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kkmm
02-09-2012, 06:54 AM
I plan to build a tenor ukulele from scratch.
Can someone tell me the proper thickness of the top and back boards ?
If the thickness depends on the choice of wood (such as mahogamy or spruce), please list them out as well.
Thanks

Rick Turner
02-09-2012, 07:14 AM
It depends on the stiffness of the wood. Ballpark...between 2 and 2.75 mm

ksquine
02-09-2012, 07:29 AM
Yep. I'd say 0.08" for hardwoods or 0.09 - 0.1" for soft woods is a good place to start. People spend lifetimes trying to find the "right" thickness for any piece of wood.

AlaskaTheo
02-09-2012, 08:12 AM
Is there any consideration of radius, when bringing fronts/backs to thickness? Also are there different approaches between flat builds and radiused ukes in terms of front/back thickness?

kkmm
02-10-2012, 10:39 AM
Thanks for the answers, the back board can certainly be 0.1" (2.5mm). I will try the same thickness for the top to start with.
Building instruments just caught my interest recently, I am about to finish a F-style mandolin this weekend.
I want to build a tenor ukulele for my own use.
It seems to me that ukulele is much easier to build as the top board is flat and the string tension is not as high as mandolin strings. And there is a wider choice of woods for ukulele.

Moore Bettah Ukuleles
02-10-2012, 10:55 AM
1.8 for the top with a 25 ' radius and three fan braces. 2.0 for the back with a 15' radius.

Pete Howlett
02-10-2012, 11:37 AM
I'm with Chuck and the reason is I want the back thicker to take the radius better. I have seen 'sinking' between the braces on the backs of instruments. After sanding the front is down to about 1.7mm but it does depend. I know some people here measure deflection and work off of that - see David Hurd's (beyond me) explanation of how this works. I just use my thmbs to check deflection at the bridge point to try and get an otimum delfection to stiffness ration.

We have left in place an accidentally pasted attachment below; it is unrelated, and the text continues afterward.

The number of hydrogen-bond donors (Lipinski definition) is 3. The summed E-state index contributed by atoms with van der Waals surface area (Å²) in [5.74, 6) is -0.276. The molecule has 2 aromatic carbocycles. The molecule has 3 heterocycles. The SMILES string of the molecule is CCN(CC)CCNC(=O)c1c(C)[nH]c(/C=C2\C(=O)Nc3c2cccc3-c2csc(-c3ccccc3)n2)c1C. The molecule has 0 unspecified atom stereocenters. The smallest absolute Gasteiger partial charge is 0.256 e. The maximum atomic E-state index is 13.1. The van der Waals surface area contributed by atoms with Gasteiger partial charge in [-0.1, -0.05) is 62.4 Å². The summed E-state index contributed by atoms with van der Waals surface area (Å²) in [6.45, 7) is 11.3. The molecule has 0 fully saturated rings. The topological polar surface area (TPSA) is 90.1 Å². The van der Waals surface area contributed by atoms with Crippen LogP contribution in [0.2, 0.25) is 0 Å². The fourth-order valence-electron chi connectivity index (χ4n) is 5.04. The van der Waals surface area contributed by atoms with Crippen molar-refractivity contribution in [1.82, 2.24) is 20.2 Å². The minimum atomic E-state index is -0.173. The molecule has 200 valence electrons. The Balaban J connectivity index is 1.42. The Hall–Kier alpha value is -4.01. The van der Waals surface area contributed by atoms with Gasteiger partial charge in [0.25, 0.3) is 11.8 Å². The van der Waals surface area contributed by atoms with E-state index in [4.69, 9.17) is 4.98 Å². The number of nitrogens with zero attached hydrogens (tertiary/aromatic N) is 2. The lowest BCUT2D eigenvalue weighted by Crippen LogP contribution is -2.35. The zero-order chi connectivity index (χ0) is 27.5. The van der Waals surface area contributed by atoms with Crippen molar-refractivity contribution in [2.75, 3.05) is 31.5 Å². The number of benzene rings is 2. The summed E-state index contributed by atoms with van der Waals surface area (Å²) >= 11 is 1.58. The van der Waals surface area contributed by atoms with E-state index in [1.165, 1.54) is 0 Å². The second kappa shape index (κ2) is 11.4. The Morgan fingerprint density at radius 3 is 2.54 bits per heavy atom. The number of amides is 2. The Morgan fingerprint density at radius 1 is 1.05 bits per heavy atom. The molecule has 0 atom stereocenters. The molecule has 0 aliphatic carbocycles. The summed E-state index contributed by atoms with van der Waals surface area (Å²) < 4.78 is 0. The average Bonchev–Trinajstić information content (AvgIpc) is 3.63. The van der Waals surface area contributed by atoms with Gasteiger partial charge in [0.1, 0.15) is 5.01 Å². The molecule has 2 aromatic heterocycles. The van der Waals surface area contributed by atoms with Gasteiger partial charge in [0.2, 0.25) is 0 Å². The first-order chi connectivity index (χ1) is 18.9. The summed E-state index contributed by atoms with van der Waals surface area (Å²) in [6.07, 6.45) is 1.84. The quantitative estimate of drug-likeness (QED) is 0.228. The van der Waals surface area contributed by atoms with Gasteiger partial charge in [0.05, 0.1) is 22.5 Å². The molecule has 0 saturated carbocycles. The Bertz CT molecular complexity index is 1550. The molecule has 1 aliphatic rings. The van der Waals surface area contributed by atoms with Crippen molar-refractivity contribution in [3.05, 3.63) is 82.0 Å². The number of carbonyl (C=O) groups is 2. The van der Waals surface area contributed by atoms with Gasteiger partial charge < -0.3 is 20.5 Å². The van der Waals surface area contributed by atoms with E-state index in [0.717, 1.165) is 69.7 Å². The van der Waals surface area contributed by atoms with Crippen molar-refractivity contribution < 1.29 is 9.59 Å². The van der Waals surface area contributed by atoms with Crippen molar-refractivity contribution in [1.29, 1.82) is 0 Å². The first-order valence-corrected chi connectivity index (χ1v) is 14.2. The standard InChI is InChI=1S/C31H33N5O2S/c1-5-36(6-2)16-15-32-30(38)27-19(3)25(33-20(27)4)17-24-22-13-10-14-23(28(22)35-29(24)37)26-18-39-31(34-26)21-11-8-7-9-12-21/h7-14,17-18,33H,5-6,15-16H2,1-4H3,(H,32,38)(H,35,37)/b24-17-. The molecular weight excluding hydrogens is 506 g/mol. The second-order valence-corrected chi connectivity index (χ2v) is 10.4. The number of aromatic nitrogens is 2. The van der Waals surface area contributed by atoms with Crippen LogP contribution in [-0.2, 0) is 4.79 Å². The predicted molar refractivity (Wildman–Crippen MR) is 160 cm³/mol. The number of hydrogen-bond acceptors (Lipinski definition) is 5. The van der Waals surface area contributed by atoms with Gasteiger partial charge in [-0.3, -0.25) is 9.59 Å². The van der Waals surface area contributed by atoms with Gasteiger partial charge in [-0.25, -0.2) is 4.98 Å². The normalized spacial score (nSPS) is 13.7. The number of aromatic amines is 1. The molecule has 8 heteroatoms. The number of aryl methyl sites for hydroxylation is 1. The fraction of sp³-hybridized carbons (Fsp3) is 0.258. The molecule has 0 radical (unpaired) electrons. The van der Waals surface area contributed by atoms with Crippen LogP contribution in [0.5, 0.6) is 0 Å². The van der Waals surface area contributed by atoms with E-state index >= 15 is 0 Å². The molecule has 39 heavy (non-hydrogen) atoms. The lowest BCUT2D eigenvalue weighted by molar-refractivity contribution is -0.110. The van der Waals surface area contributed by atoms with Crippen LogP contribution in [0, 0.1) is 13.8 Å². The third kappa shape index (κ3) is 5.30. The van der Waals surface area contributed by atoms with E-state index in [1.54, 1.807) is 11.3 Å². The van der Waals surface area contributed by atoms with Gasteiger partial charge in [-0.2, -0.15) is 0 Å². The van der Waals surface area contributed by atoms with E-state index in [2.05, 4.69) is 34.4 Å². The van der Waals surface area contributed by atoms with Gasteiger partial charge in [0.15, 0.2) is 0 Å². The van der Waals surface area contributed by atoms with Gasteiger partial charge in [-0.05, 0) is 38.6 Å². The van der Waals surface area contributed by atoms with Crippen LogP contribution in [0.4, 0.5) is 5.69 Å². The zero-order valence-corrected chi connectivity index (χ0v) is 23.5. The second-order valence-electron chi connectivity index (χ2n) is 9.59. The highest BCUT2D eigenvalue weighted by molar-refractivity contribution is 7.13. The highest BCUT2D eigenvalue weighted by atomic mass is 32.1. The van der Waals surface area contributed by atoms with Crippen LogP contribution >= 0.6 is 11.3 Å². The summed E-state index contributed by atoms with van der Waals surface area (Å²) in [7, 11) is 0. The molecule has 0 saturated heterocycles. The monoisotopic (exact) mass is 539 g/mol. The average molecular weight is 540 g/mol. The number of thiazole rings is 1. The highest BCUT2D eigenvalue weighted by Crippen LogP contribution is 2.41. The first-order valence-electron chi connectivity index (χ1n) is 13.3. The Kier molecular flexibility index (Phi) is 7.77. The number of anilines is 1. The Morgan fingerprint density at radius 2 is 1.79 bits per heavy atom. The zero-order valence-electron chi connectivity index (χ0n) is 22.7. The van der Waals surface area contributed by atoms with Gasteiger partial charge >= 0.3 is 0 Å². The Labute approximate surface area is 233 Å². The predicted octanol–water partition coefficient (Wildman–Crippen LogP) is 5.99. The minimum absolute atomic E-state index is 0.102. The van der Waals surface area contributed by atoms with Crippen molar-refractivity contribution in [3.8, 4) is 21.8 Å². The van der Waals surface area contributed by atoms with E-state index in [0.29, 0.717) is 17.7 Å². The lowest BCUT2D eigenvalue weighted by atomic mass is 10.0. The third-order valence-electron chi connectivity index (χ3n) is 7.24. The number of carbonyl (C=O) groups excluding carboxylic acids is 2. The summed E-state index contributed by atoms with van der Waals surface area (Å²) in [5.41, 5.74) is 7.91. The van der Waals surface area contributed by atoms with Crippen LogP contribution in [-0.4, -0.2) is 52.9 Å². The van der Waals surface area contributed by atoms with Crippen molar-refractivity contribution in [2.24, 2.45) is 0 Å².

kkmm
02-21-2012, 01:05 PM
Where can you buy wood for the top and the back, most preferrably in thin sheet form ?
I can certainly plane down the thickness a little but not by whole lot.

luvzmocha
02-21-2012, 01:19 PM
Where can you buy wood for the top and the back, most preferrably in thin sheet form ?
I can certainly plane down the thickness a little but not by whole lot.

I would check ebay. Search for "ukulele luthier." Most sellers offer sanding and joining.

dddd
02-21-2012, 03:48 PM
Get a micrometer from one of the big box stores.

Softwoods: Back .09 inches, soundboard .08 inches

Hardwood: Back .07 inches, soundboard .06 inches

Good luck

kkmm
02-21-2012, 04:05 PM
Thanks, I found a lot of them on eBay.

WOBster
02-21-2012, 04:32 PM
Do you sand to final thickness? Or is this something you have to "machine? Seems like planing to this thickness would be too risky...

Chris_H
02-21-2012, 05:27 PM
I just sold my planer, It has only been used 3 times in the last 4 years. My thickness sander is used very frequently, a 'backbone' in my shop that I would not want to do without. I find that if a board needs more than .125" removed, the bandsaw does that, any less, and the sander does the job. Actually the bandsaw will safely cut slices down to a little over 1/16". With the sander there is no danger of chatter or of high figure or expensive boards being 'exploded' by the planer.

Sanmatisse
02-22-2012, 08:10 AM
I find that if a board needs more than .125" removed, the bandsaw does that, any less, and the sander does the job.

+100% for all the reasons listed